For one thing, the butter is surprisingly hard at room temperature. It also melts on skin contact and tends to be absorbed quickly. You can still use the butter directly but you risk making a greasy mess in the process.
Instead, people tend to rely on mango butter recipes. These still offer all the benefits of mango butter but they’re much more practical. They also get around other issues, like the butter forming clumps.
For example, the video below offers one way to use mango butter as a facial cream.
There are also other types of recipes that you can make. The site Humble Bee & Me features 10 of these, including more unusual options, like Whipped Pumpkin Spice Body Butter. Other interesting recipes include the following:
While recipes vary, they often use similar ingredients, such as:
In fact, many recipes use a combination of shea, cocoa and mango butter. This can be more expensive but gives you access to the unique benefits and properties from each type of body butter.
You can also use recipes as a baseline and make modifications as you go. After all, you’ll have your own preferences about which scents and textures you enjoy the most. The site Life Simply offers a detailed guide making this type of product without a specific recipe.
Making Your Own Mango Butter
Making mango butter for yourself may seem ideal. This gives you the most control over the process and means you know all of the ingredients used.
But, mango butter is created by pressing mango kernels. As a result, most people wouldn’t be able to make it for themselves.
Some sites do offer recipes for making mango butter, like Livestrong. But, those recipes are normally for mango-flavored butter that you would use in cooking. That’s a completely different product and not one that should go on your skin.
There is an interesting discussion on Soap Making Forum about the processes in making actual mango butter. As the users there mention, pressure is a necessary component, you cannot just make mango butter using the kernels and conventional tools.
Thankfully, there are high-quality brands out there that use minimal processing.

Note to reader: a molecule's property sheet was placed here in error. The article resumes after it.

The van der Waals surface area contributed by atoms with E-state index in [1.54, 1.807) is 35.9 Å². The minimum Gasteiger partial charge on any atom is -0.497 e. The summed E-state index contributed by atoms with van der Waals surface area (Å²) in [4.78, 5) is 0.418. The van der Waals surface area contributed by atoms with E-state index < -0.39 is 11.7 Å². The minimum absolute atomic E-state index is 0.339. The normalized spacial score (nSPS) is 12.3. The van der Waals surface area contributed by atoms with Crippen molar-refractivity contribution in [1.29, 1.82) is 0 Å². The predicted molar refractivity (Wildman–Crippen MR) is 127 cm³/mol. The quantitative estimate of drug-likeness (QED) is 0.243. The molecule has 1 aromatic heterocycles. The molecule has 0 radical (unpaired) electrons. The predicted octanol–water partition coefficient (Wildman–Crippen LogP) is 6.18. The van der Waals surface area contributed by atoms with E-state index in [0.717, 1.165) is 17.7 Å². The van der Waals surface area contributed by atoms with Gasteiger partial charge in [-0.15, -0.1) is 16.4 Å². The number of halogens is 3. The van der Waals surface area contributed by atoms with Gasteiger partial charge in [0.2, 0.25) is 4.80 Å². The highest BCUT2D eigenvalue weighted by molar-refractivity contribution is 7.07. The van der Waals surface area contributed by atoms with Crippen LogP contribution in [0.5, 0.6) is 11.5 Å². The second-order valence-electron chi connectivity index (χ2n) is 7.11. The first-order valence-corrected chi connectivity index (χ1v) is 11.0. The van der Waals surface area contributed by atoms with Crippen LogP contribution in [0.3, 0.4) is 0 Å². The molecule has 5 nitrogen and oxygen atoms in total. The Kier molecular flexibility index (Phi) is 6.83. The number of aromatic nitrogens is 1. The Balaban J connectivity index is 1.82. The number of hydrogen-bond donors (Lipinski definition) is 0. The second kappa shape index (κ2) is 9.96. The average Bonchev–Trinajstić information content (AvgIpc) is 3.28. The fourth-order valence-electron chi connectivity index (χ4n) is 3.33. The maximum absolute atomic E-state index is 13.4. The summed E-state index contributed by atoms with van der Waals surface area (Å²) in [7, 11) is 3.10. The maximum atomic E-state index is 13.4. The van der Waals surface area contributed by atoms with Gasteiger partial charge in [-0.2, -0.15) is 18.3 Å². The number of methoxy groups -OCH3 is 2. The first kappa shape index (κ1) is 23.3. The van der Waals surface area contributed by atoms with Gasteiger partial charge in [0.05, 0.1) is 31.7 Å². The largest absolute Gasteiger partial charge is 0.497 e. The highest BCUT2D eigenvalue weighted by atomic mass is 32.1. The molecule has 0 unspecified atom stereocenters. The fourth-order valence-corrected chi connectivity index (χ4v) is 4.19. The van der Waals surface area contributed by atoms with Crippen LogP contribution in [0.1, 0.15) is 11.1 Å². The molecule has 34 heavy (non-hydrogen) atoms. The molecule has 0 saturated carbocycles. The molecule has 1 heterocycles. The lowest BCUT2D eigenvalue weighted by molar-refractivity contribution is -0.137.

Where to Find Mango Butter
Some stores will stock mango butter. But, it’s much better to look online. This gives you access to more products and it is much easier to compare them to one another.
Out of the many options, there are three specific products that we recommend. Each of these is high-quality and receives good reviews. They also focus on ensuring their mango butter is natural.
The first brand is Rise ‘N Shine. This mango butter is unrefined and is also organic. The product is made in India and doesn’t contain any additional ingredients. The container is plastic but is labeled as BPA-free.
Another brand is Sky Organics, which considers the butter to be 100% organic and unrefined. The product is produced in India and packaged in the United States. There are no additives or additional chemicals.
A final brand is Sumaroma. The style here is roughly the same as the other brands, including the idea that the butter is pure and raw.
One unusual thing to mention is the packaging. This brand sells 16 oz of mango butter but the container is considerably larger (32 oz). This is intentional and makes the butter easier to use. There is even enough space that you could make your own skincare product in the jar directly.
All three of these brands are good choices, offering mango butter that should provide many benefits for your skin.
Mango butter is a powerful choice for promoting skin health. It works well in homemade lotions and similar products, while also offering beneficial compounds.
The butter is also a good alternative to cocoa butter and shea butter. With so many good recipes out there, the product is worth trying out for yourself. You may find that it makes your skin look so much better.
Want to Improve Your Health?
Better health starts in the kitchen, with the food that you eat and the meals you prepare. Getting the best outcomes involves making good choices about the food and the ingredients that you use.